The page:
This section covers the "stragglers" off Sicily: Pantelleria, Lampedusa, Linosa, and Ustica. These four islands are the loners among the Italian islands, not members of any cohesive archipelago. Flung far out at sea, they are remote worlds unto themselves. Both in terms of landscape and atmosphere, they have little in common with each other beyond the geographic distinction of being very isolated outcrops of land in the southern Mediterranean. Each is seductive in its own way, with diversely compelling assets for the traveler looking for something a bit more "out there."

Pantelleria (110km/68 miles southwest of Mazara del Vallo, Sicily) is the darling among these four. Dubbed the "Black Pearl of the Mediterranean," it's an exotic island with a strong Arabic feel and a forbidding terrain of rough black lava. Despite the fact that Pantelleria has no sandy beaches, the island has nevertheless risen in popularity as a summer retreat among chic and moneyed Europeans who cherish its very otherness -- and its exclusivity. Flights to Pantelleria aren't cheap, and decent accommodations -- most common is the Arab-style dammuso stone house, converted into boutique guesthouses and villas all over the island -- are expensive. Yet there is striking beauty in the black lava, especially where it meets the cobalt sea, and unexpected charms like a neon-blue volcanic lake where you can take a mud bath. Food and wine lovers will find a surprisingly sophisticated gourmet scene. Pantelleria town is the contrast to all of this -- the impoverished burg where local kids walk down sidewalks barefoot while tourists toast the sunset at harborside bars. Put all of this together, and few islands can deliver such a profound sense of escape.

Lampedusa and Linosa are grouped together as the isole Pelagie (Pelagic, or "High-Sea" islands), although they're quite different from each other and 40km/25 miles, 1 1/2 hours by ferry apart. Suspended about halfway between Pantelleria and the island nation of Malta, the Pelagie are the southernmost islands in Italy. Lampedusa, in fact, is closer to Africa than to Italy. Lampedusa is not the most initially welcoming place: It's dry and flat, with a mostly raggedy port town. But tourists don't come for the charms of the village. They come for Lampedusa's coastline, where shelves of soft tufa dramatically meet the sea, making for paradisiacal swimming beaches and coves. Nowhere is this more spectacularly demonstrated than at Isola dei Conigli beach. Lampedusa used to be a very offbeat choice for a holiday, but as more money has been invested in tourism here in the past several years, and there are now smart accommodations and hip bars. Lampedusa, in high summer anyway, has become a bit more mainstream.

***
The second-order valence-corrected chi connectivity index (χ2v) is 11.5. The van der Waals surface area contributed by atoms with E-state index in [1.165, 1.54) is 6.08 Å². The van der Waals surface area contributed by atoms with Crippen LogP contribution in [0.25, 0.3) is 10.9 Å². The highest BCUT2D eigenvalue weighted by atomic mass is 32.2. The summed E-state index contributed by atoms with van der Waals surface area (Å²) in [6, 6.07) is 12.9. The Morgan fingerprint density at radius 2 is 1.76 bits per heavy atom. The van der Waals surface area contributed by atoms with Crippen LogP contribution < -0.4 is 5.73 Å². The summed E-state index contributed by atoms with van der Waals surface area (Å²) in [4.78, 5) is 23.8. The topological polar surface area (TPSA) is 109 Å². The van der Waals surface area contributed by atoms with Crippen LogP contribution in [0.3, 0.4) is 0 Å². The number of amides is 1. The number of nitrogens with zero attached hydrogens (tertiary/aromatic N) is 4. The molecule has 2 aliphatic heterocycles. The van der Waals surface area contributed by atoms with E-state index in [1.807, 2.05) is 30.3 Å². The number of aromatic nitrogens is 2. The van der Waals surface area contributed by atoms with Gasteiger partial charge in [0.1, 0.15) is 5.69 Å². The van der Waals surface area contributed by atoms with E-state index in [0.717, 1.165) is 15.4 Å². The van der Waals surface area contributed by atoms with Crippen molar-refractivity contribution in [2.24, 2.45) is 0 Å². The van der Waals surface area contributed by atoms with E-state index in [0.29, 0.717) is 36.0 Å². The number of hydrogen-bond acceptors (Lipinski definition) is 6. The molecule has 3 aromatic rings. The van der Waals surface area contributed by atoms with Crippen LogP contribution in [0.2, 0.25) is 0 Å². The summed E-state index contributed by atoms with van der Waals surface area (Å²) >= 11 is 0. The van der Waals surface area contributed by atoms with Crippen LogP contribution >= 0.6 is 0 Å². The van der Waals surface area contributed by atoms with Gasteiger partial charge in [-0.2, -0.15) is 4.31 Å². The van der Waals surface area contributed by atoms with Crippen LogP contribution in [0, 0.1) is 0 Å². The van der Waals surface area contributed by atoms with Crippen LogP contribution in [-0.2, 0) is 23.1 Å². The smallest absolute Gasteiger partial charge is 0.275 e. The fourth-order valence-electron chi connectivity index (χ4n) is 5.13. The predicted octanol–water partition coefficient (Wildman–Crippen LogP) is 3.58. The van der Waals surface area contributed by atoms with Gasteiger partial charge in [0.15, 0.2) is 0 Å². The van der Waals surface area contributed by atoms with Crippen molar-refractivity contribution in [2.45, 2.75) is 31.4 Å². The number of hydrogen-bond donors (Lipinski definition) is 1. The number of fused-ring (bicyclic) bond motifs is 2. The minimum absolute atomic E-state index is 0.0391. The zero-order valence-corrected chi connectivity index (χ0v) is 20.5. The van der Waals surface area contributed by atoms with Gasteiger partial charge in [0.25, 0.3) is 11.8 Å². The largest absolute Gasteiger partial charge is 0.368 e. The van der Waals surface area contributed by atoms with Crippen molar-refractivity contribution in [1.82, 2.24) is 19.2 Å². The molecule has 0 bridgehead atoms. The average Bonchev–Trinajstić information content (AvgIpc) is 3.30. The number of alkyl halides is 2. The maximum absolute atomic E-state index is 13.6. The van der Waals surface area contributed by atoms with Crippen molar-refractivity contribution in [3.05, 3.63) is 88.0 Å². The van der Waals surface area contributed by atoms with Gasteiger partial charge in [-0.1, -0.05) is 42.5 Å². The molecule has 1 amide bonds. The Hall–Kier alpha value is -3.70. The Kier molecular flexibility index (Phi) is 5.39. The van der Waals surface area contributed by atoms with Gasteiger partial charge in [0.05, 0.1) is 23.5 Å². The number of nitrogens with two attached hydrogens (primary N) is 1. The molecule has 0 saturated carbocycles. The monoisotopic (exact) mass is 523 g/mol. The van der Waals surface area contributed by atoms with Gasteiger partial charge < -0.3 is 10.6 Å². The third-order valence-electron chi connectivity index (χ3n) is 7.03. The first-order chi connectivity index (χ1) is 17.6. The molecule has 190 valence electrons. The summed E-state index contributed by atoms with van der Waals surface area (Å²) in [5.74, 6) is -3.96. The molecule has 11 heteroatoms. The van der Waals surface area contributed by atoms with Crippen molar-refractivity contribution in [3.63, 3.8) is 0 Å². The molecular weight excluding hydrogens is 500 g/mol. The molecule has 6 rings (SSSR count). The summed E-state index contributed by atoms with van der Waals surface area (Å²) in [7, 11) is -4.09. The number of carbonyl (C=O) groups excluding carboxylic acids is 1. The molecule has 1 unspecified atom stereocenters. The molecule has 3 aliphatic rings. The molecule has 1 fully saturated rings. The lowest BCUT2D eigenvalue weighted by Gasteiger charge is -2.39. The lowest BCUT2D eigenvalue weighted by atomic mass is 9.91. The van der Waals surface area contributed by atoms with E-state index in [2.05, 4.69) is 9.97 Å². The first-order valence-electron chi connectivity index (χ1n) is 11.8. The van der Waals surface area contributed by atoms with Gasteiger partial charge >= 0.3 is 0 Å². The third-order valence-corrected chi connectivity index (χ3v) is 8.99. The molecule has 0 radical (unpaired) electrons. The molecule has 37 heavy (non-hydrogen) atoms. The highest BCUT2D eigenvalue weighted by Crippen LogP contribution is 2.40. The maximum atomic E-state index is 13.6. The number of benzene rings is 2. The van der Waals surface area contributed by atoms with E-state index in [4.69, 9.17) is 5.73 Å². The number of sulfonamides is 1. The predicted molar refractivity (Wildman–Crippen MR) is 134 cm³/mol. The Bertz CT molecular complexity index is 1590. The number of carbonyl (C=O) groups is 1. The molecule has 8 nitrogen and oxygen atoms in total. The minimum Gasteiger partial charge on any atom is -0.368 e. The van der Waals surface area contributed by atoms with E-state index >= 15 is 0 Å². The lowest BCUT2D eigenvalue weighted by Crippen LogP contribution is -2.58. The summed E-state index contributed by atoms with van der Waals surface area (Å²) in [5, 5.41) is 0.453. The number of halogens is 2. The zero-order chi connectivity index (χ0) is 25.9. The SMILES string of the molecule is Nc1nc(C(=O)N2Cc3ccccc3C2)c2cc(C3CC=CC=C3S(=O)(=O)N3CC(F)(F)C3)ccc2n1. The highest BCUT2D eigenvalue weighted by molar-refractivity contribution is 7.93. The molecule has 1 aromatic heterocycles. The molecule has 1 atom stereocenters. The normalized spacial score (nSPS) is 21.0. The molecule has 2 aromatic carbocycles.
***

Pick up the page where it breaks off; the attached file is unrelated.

Mainstream isn't the word you'd use to describe Linosa. Tidy, tiny, lush Linosa is a fertile volcanic island with immaculately maintained streets (all six of them), good hiking, a few beaches, and that's about it. Linosa has proudly stayed off the radar of mass tourism, and because of its size and remoteness, probably always will. Come here for a few days of summer-camp-like relaxation, free of stress and technology.

Ustica, a 2 1/2-hour ferry ride north of Palermo, is small and volcanic (read: no beaches), but it has a pleasant, village-y atmosphere, and for scuba enthusiasts, there is no better diving in the Italian Islands. Famous dive sites include the Scoglio del Medico, an offshore basalt outcrop with an undersea maze of grottoes, tunnels, and canyons, and the Underwater Archaeological Museum, where ancient Roman artifacts lie undisturbed on the seafloor. Non-divers can take a boat tour around Ustica to discover the island's many fascinating sea caves. If you've got an extra day in Palermo, a side trip to Ustica will definitely be memorable.